Tom and Ellen Bowen are a brother and sister dance act whose show closes in New York. Their agent books them in London for the same period as the Royal Wedding. They travel by ship where ... See full summary »
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Tom and Ellen Bowen are a brother and sister dance act whose show closes in New York. Their agent books them in London for the same period as the Royal Wedding. They travel by ship where Ellen meets and becomes involved with Lord John Brindale. This causes her to miss a rehearsal. Tom (Astaire) uses the time to dance with a hat rack and gym equipment. Later Tom and Ellen attempt a graceful dance number as the ship rolls. Upon arrival Tom holds auditions and meets Anne. There is much indecision by the siblings about their romantic partners even though they are in-the-clouds. Tom dances on the walls and ceiling of his hotel room. All ends well in this light musical. By the way, there is a vaudeville-style dance number in their show that features slapstick. It's a hoot. Written by
This is one of a handful of Metro-Goldwyn-Mayer productions of the 1950-1951 period whose original copyrights were never renewed and are now apparently in Public Domain; for this reason this title is now offered, often in very inferior copies, at bargain prices, by numerous VHS and DVD distributors who do not normally handle copyrighted or Metro-Goldwyn-Mayer material. See more »
London streets have American fire hydrants. Also the same London bus drives backwards and forwards across the set. See more »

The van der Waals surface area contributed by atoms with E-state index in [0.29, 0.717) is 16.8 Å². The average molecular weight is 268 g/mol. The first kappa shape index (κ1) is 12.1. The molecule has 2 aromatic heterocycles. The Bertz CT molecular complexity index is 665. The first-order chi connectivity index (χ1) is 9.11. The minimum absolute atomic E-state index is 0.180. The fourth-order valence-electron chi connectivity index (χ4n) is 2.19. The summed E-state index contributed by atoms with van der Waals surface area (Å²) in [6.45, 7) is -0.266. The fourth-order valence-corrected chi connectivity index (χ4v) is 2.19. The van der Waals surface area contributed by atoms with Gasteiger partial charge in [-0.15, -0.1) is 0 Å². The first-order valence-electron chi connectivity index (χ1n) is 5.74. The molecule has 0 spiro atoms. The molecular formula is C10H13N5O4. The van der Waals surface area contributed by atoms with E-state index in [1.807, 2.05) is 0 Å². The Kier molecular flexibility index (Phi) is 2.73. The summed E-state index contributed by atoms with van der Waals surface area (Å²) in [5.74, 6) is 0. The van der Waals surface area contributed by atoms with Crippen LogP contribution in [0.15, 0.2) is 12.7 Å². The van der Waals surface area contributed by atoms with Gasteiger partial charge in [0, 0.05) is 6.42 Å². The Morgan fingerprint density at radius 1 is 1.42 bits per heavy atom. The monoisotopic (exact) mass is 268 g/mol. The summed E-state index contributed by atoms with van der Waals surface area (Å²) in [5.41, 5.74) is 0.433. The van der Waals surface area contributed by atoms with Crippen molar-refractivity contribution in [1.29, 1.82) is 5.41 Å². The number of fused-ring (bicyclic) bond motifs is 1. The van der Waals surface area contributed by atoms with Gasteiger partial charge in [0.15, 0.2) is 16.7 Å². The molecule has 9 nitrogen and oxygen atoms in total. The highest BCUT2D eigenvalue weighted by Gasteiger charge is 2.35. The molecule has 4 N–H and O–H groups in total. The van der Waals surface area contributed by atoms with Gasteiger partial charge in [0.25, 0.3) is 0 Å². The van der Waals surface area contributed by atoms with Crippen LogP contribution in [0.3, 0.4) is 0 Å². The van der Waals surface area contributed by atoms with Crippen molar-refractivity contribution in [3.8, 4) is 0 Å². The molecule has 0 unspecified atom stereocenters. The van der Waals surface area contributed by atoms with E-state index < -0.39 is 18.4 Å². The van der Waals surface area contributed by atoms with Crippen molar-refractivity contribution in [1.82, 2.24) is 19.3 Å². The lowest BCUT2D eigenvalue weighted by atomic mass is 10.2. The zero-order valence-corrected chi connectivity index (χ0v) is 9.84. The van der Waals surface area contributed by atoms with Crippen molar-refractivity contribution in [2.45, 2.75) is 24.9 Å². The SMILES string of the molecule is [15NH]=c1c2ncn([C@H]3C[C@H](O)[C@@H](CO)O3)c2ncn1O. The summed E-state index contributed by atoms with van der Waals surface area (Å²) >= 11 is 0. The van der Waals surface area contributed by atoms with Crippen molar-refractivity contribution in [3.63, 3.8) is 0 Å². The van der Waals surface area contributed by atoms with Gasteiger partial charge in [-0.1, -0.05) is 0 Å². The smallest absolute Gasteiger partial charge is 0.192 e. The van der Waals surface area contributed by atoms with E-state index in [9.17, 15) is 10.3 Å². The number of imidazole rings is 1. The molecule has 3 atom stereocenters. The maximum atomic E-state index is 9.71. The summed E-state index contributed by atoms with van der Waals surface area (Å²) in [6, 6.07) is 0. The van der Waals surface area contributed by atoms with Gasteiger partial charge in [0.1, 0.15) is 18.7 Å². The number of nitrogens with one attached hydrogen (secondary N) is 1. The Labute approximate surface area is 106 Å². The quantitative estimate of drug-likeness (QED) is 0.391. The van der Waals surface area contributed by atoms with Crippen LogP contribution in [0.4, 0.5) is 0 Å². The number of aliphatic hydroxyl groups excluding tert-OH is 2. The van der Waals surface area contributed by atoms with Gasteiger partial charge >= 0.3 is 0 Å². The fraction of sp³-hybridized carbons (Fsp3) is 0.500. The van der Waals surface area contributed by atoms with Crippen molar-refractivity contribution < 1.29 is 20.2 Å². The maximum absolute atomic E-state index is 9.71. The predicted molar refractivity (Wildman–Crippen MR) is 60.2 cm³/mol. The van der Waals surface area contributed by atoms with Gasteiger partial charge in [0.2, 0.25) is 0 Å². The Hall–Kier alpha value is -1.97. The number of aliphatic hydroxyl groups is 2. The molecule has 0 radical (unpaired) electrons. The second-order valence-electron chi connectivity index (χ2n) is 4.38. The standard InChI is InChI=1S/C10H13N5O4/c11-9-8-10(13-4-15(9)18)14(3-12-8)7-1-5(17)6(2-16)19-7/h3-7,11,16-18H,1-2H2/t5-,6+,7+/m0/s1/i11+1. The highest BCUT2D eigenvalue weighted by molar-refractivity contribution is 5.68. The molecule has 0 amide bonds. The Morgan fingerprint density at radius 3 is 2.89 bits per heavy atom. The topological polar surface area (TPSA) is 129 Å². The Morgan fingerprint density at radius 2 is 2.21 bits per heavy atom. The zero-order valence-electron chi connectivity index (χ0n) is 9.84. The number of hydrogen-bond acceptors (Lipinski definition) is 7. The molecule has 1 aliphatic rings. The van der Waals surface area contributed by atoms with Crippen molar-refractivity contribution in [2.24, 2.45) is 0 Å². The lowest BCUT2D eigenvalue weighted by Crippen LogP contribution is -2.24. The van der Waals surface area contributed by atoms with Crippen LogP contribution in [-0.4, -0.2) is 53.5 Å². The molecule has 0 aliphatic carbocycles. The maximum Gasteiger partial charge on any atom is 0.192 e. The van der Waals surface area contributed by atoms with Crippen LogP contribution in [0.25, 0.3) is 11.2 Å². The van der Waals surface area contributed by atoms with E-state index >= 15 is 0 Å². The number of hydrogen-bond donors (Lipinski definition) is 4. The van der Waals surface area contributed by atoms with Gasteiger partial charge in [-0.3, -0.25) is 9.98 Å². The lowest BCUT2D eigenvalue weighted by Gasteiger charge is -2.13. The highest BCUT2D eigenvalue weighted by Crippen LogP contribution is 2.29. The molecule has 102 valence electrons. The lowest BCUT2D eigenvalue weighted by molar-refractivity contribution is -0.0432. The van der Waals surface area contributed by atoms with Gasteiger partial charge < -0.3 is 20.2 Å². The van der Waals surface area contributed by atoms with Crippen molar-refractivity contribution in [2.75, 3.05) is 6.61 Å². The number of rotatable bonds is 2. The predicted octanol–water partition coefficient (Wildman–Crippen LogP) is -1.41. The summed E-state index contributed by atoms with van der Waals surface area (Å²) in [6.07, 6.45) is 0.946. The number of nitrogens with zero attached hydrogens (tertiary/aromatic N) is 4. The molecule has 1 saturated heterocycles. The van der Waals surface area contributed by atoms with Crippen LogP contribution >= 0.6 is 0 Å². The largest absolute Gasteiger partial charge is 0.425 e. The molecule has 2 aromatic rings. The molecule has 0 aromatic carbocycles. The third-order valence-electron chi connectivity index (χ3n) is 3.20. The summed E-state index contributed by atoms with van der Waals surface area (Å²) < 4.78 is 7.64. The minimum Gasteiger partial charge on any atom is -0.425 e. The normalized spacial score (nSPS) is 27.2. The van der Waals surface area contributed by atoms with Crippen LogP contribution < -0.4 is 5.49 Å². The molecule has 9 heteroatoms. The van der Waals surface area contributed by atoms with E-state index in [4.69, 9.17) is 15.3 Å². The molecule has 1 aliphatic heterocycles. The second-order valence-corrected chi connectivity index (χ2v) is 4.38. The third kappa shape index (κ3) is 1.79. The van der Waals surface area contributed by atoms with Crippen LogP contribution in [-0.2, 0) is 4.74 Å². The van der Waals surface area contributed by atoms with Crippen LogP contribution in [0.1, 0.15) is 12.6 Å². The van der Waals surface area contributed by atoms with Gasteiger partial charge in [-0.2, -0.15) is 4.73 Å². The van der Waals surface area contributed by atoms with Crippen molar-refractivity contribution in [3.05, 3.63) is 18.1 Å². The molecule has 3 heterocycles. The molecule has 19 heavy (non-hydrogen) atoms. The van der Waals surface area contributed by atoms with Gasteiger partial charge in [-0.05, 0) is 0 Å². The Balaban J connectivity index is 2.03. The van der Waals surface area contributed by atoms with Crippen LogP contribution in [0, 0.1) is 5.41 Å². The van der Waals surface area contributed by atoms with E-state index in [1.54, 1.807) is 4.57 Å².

Fred Astaire's gravity-be-damned four-wall dance solo was imbued with choreographic wonder and sprinkled judiciously with humor. He did it all because of a woman!!! Tom Bowen is a male dancer who is pure male but the most important woman in his life is not the one who had him defying gravity. It is his sister, Ellen: his equal on the terpsichorean turf. Their Runyonesque number was pitch perfect with lyrical precision provided by Alan Jay Lerner, who obviously spent quality time (physically or spiritually) with Damon Runyon. For the script and acting per sewith Keenan Wynn as a stupendous "double agent" A Royal Wedding is worth the price of admission. Fred Astaire and Jane Powell give award-winning performances but their dancing puts this film on the top shelf of cinematic history. The hat-rack dance, the turbulent ship dance andof coursethe ceiling dance owe a debt to Ernie Kovacs, the man who dovetailed comedy, art, and special effects before George Lucas was born. Too bad "Kovackian" is such a cumbersome word. A personal aside: I was once invited to Alan Jay Lerner's Park Avenue home. The invitation came from the furniture company whose products Mrs. Lerner had ordered. AJ wasn't home. So be it.
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